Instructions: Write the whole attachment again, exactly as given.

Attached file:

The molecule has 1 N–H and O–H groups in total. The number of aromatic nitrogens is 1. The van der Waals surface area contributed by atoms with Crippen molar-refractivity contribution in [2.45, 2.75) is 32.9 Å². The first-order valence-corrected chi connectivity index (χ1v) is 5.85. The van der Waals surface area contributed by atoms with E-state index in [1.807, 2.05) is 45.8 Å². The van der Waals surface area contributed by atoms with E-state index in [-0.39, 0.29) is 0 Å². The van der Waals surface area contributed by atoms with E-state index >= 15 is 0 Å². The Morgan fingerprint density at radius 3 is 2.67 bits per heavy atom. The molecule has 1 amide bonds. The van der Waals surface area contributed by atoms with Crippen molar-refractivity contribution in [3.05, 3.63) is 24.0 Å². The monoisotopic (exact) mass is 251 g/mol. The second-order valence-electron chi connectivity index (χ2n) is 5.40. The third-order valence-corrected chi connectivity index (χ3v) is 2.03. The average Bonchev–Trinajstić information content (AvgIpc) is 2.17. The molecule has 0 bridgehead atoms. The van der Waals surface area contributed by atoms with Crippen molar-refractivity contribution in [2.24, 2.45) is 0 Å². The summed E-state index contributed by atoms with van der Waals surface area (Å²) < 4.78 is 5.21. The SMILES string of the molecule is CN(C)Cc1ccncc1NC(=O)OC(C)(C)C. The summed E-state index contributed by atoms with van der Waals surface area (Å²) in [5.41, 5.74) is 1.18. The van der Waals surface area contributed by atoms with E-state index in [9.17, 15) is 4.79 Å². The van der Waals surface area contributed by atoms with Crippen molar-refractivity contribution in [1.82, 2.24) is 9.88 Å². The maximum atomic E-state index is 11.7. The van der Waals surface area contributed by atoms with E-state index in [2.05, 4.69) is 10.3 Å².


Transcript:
The molecule has 1 N–H and O–H groups in total. The number of aromatic nitrogens is 1. The van der Waals surface area contributed by atoms with Crippen molar-refractivity contribution in [2.45, 2.75) is 32.9 Å². The first-order valence-corrected chi connectivity index (χ1v) is 5.85. The van der Waals surface area contributed by atoms with E-state index in [1.807, 2.05) is 45.8 Å². The van der Waals surface area contributed by atoms with E-state index in [-0.39, 0.29) is 0 Å². The van der Waals surface area contributed by atoms with E-state index >= 15 is 0 Å². The Morgan fingerprint density at radius 3 is 2.67 bits per heavy atom. The molecule has 1 amide bonds. The van der Waals surface area contributed by atoms with Crippen molar-refractivity contribution in [3.05, 3.63) is 24.0 Å². The monoisotopic (exact) mass is 251 g/mol. The second-order valence-electron chi connectivity index (χ2n) is 5.40. The third-order valence-corrected chi connectivity index (χ3v) is 2.03. The average Bonchev–Trinajstić information content (AvgIpc) is 2.17. The molecule has 0 bridgehead atoms. The van der Waals surface area contributed by atoms with Crippen molar-refractivity contribution in [2.24, 2.45) is 0 Å². The summed E-state index contributed by atoms with van der Waals surface area (Å²) < 4.78 is 5.21. The SMILES string of the molecule is CN(C)Cc1ccncc1NC(=O)OC(C)(C)C. The summed E-state index contributed by atoms with van der Waals surface area (Å²) in [5.41, 5.74) is 1.18. The van der Waals surface area contributed by atoms with E-state index in [9.17, 15) is 4.79 Å². The van der Waals surface area contributed by atoms with Crippen molar-refractivity contribution in [1.82, 2.24) is 9.88 Å². The maximum atomic E-state index is 11.7. The van der Waals surface area contributed by atoms with E-state index in [2.05, 4.69) is 10.3 Å².